Collaborative communication may provide a way of managing several factors that otherwise inhibit communication within scientific communities: (1) extreme specialization in topic areas among the members of scientific communities, (2) complexity and overabundance of information, and (3) an exponential rate of change and a high level of uncertainty that exists in modern scientific research environments. Historically, some of the most important scientific discoveries and inventions were attained by means of collaborative communication (Schrage, 1990). Well known examples include the discovery of the structure of DNA by Francis Crick and James D. Watson (Watson, 1969), and the invention of personal computing at Xerox PARC in 1970-1975 by a team of about two dozen young computer scientists (Smith & Alexander, 1988).

Definition of Terms:

Collaboration is the act of collectively creating a shared mutual understanding for a specific purpose.

Communication is defined as a two-way process in which participants create and share information with one another in order to reach a mutual understanding (Rogers, 1986, pg. 199).

Collaborative communication is the process of shared creation of meaning in which participants create a mutual understanding in a mutually shared space or environment for a specific purpose. Collaborative computer-mediated communication (CCMC) is the process of shared creation in which participants create a common meaning in a mutually shared space or environment, for a specific purpose, through the use of computer-mediated communication (Allbritton, 1996).

II. ProjectH: A Collaborative Computer-Mediated Research Project

The ProjectH Research Group was formed on June 10, 1992. ProjectH is comprised of more than 100 scholars from 15 countries who collaborated by computer-mediated communication in order to study network-supported group activity in a computer-mediated environment. ProjectH was (1) a quantitative and qualitative study of the characteristics and contents of electronic mail, and (2) an example of collaborative research facilitated by electronic mail (see Tables 1 and 2).

This study describes the process of collaborative computer-mediated communication by (1) examining the emerging communication structure of ProjectH, (2) surveying members of ProjectH, and (3) analyzing archived discussions of ProjectH group members. The present study is guided by the following research questions:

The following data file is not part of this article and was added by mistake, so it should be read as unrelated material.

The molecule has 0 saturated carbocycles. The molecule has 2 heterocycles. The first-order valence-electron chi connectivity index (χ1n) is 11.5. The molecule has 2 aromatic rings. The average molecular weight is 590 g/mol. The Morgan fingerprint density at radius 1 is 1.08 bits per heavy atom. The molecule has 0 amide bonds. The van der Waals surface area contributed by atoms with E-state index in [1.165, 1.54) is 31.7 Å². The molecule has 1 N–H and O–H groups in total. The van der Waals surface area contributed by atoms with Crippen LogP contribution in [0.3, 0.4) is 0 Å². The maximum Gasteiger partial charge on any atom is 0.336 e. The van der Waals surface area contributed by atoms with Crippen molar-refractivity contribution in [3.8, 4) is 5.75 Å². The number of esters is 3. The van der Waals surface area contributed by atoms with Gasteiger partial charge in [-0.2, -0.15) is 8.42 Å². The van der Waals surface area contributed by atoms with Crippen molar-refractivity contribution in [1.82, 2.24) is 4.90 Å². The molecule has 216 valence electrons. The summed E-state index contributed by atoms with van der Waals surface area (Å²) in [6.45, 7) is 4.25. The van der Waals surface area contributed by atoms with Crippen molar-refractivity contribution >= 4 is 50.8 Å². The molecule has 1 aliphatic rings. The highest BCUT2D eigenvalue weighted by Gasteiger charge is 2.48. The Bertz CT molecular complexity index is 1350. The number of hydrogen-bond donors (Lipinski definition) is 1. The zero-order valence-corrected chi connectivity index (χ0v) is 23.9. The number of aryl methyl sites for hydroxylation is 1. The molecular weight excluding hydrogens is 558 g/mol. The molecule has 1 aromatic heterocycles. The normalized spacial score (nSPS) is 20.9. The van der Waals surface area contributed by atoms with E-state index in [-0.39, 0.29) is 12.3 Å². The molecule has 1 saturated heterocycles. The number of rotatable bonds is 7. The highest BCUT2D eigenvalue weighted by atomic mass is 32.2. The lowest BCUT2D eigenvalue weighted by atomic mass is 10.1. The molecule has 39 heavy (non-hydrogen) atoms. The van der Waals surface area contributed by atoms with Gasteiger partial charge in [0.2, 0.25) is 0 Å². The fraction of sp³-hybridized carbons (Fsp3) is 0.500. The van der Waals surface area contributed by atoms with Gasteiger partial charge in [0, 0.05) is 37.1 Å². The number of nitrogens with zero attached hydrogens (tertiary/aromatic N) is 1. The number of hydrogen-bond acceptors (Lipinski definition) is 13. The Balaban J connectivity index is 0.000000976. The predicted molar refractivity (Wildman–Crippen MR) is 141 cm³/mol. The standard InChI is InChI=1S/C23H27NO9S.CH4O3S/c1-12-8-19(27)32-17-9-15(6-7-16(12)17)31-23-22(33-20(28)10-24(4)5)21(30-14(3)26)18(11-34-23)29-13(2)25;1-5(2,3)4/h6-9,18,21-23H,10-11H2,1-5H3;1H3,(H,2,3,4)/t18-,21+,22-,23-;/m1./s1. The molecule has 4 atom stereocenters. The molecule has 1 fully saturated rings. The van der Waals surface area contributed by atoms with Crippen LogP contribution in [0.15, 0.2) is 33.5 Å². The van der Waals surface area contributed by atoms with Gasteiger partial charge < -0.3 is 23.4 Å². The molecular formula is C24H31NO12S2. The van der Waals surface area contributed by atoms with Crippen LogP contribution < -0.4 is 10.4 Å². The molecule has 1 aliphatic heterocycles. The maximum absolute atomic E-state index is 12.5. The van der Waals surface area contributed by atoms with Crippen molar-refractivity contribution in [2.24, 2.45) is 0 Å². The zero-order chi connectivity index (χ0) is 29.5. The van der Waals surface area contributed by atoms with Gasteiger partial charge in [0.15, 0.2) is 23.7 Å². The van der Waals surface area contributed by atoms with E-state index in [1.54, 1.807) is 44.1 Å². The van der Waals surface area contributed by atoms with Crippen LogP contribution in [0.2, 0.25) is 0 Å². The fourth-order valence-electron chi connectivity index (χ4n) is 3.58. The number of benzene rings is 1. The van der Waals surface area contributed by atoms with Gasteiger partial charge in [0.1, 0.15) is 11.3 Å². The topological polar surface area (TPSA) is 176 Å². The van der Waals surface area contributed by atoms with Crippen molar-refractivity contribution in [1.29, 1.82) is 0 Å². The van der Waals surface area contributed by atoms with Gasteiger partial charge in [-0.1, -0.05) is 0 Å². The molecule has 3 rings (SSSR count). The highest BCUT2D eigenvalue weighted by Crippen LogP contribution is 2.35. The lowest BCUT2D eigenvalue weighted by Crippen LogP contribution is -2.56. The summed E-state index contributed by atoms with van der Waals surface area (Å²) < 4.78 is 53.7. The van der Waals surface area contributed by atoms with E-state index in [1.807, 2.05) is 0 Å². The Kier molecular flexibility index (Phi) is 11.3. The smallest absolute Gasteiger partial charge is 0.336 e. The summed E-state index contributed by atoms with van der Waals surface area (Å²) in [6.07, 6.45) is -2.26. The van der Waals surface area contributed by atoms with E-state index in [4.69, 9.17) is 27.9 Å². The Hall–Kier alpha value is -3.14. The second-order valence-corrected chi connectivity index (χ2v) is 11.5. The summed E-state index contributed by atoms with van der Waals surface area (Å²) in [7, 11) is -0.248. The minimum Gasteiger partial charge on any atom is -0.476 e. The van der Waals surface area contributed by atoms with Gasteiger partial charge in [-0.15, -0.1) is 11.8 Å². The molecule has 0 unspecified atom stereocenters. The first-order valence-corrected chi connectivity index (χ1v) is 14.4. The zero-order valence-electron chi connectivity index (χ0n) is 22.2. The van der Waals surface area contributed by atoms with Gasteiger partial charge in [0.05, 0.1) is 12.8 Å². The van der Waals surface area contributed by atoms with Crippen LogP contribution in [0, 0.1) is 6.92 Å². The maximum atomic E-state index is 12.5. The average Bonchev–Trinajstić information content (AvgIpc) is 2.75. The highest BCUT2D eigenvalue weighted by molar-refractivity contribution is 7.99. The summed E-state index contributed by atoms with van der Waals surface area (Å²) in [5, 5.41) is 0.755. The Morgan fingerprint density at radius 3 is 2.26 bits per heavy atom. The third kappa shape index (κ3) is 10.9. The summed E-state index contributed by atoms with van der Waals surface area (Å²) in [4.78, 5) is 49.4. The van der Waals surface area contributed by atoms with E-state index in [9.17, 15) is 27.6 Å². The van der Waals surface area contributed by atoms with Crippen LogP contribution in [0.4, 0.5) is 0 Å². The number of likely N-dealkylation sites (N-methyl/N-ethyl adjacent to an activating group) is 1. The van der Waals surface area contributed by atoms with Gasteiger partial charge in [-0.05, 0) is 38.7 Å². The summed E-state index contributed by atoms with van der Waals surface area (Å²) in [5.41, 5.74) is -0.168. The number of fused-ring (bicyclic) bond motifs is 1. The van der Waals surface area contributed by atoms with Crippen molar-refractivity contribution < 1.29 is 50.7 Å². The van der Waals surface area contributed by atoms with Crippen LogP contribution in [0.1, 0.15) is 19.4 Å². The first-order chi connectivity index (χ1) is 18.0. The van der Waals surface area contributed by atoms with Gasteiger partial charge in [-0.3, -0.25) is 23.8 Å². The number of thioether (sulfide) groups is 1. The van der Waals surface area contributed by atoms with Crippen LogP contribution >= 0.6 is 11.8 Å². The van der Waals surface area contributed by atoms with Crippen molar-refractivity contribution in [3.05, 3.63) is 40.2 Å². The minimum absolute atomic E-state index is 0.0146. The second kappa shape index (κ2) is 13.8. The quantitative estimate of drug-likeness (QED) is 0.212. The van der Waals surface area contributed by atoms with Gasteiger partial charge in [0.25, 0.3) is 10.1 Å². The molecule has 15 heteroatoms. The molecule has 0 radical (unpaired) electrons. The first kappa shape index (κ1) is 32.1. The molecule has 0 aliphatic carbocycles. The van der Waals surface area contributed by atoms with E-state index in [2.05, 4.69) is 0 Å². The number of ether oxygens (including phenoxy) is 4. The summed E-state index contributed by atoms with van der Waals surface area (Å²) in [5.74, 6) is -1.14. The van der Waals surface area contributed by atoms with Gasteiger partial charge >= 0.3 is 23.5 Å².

Research Question #1: What was the emerging communication structure of ProjectH?

Research Question #2: What electronic message exchange formats and communication management strategies were used in the process of collaborative computer-mediated communication (CCMC) in ProjectH?

Research Question#3: What was the role of highly-active participants like coordinators, oracles, and coders in the process of CCMC in ProjectH?

Research Question #4: What is the role of the formal control of communication and the informal control of communication in the process of collaborative computer-mediated communication (CCMC)?

Research Question#5: What types of communication are utilized in the process of collaborative computer-mediated communication (CCMC)?


Table 1

Communication technologies offer some advantages over traditional forms of communication. Advantages of e-mail and discussion lists, communication technologies utilized in ProjectH, are as follows: (1) communication technologies may not be location dependent, (2) communication technologies may not be time dependent, (3) communication technologies such as e-mail and discussion lists are an easier form of communication for users who lack sufficient oral skills in the English language, and (4) e-mail and discussion lists allow for greater response time than in face-to-face communication.